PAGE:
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Faith in “Young Goodman Brown”

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Faith in “Young Goodman Brown”

Although relatively new, as verified by Brown when he asks Faith, “Dost thou question me already, and we but three months married?” (Hawthorne) Brown’s relationship with both his spouse and faith can be seen as strong and stable. Brown tends to mainly handle small temptations which all of mankind need to come across.

His journey into the forest particularly represents to Brown a short-term breaking point in the relationships as seen when he states, “After this one night, I’ll cling to her [his wife, Faith] skirts and follow her to heaven”. Hawthorne) Fans associated with a sect of the Christian faith often discover themselves justifying their wicked behavior by promising God that it will be a solo event. When Brown first comes across the Devil in the forest, he responds to the Devil’s reproach for his lateness, saying “Faith kept me back some time” (Hawthorne). Brown really desires to get away from the journey with the Devil.

He sustains the exposure of truth that the deacons and selectmen of his town which he previously kept in high regard traveled the very same path in which he was on; and the discovery that Goody Cloyse, the lady who had taught him his catechism, is a witch does not influence his decision to reverse: “What if a sorrowful old woman do select to go to the devil when I thought she was going to paradise: is that any reason that I should quit my dear Faith and go after her? (Hawthorne)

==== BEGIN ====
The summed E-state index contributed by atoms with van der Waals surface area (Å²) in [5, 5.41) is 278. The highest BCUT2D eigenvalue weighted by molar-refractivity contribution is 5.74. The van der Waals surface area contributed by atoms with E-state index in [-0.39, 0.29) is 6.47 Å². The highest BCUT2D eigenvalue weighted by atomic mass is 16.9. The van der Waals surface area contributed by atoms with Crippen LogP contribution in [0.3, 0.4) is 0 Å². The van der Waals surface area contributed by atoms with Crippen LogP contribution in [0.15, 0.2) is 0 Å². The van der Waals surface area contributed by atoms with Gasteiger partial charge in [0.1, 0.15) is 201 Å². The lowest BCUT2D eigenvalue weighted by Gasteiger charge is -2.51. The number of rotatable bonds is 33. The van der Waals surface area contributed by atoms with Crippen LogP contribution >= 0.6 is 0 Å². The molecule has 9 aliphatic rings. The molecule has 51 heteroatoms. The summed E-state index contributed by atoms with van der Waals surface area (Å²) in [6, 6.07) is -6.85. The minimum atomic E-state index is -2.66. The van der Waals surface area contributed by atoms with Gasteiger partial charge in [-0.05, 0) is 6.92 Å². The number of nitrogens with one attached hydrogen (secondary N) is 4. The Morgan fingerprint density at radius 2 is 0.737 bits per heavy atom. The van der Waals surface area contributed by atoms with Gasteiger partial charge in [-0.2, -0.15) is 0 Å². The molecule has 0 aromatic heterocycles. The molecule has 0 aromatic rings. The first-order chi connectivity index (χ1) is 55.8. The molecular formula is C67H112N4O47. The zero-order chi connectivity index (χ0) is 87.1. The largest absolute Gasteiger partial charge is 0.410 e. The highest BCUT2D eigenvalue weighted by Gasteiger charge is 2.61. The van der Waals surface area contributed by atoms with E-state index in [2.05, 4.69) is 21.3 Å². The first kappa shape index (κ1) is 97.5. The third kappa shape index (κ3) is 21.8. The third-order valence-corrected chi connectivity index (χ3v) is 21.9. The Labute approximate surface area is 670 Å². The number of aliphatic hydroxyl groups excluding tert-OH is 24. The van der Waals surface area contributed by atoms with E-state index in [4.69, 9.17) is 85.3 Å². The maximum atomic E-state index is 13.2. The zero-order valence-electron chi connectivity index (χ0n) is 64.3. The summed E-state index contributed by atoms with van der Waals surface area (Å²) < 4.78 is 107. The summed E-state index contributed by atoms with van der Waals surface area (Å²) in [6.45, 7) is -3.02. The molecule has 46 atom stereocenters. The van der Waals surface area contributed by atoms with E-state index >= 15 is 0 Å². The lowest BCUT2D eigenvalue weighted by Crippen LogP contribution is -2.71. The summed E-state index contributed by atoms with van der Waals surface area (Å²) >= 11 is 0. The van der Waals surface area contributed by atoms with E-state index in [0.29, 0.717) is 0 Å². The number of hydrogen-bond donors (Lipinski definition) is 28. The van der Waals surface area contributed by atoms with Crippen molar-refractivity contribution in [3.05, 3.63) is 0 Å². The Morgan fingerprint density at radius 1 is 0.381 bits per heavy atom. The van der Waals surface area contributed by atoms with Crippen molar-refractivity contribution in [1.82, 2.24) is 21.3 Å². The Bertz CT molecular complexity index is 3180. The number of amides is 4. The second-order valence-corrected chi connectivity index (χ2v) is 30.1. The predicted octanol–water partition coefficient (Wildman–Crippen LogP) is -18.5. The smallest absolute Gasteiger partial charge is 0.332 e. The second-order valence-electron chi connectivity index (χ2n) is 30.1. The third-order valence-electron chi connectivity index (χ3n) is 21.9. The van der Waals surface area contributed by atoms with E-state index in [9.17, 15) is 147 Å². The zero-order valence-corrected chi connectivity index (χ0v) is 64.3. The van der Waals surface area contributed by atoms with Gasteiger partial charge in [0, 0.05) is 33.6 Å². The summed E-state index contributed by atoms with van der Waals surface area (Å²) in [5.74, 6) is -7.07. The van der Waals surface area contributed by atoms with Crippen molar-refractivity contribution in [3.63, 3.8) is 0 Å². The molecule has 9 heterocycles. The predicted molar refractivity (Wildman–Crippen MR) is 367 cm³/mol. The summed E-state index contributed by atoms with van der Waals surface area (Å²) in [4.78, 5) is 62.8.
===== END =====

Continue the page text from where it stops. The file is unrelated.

His naivety and innocence convinces him at this time that he will return to town with a clear conscious and live life “so purely and sweetly now, in the arms of Faith!” (Hawthorne) As he travels much deeper into the forest towards the Witches Sabbath, Brown calls 3 times to Faith for assistance, and it is not till he notices the pink ribbon from Faith’s cap fluttering from the sky and caught on a branch of a tree that he discards all hope, calling out “My Faith is gone” (Hawthorne). When Brown finally reaches the meeting of the townspeople, his hope increases again since his other half Faith, whom he anticipates to see is not there.

Nevertheless, she soon unfortunately joins him and the others whom are about to go through initiation. They are the “just pair, as it seemed who were yet thinking twice on the verge of wickedness in the dark world” (Hawthorne). They gaze at each other in frightened anticipation, and for the last time Brown calls out for aid: “Faith! Faith! … Admire paradise, and withstand the wicked one” (Hawthorne). But “whether Faith obeyed he knew not” (Hawthorne). The whole circumstance of the witches’ Sabbath vanishes in an immediate, and Brown finds himself alone in the wilderness.

Whether we think of the experience of the witches’ Sabbath as a dream or a “genuine” occurence, it should be said that the event changed Brown’s life permanently. Although he goes house to Faith, and the town remains the same as it was prior to the journey, Brown’s perception of it differs immensely. He dislikes the clergy of the church and mocks their sermons. He no longer sees Faith the very same any longer for when she goes to him in the street he “looked sternly and regretfully into her face, and passed on without a welcoming” (Hawthorne). The revalation of truth that Brown experiences in the forest that night evaluates his faith and eventually his faith is lost.

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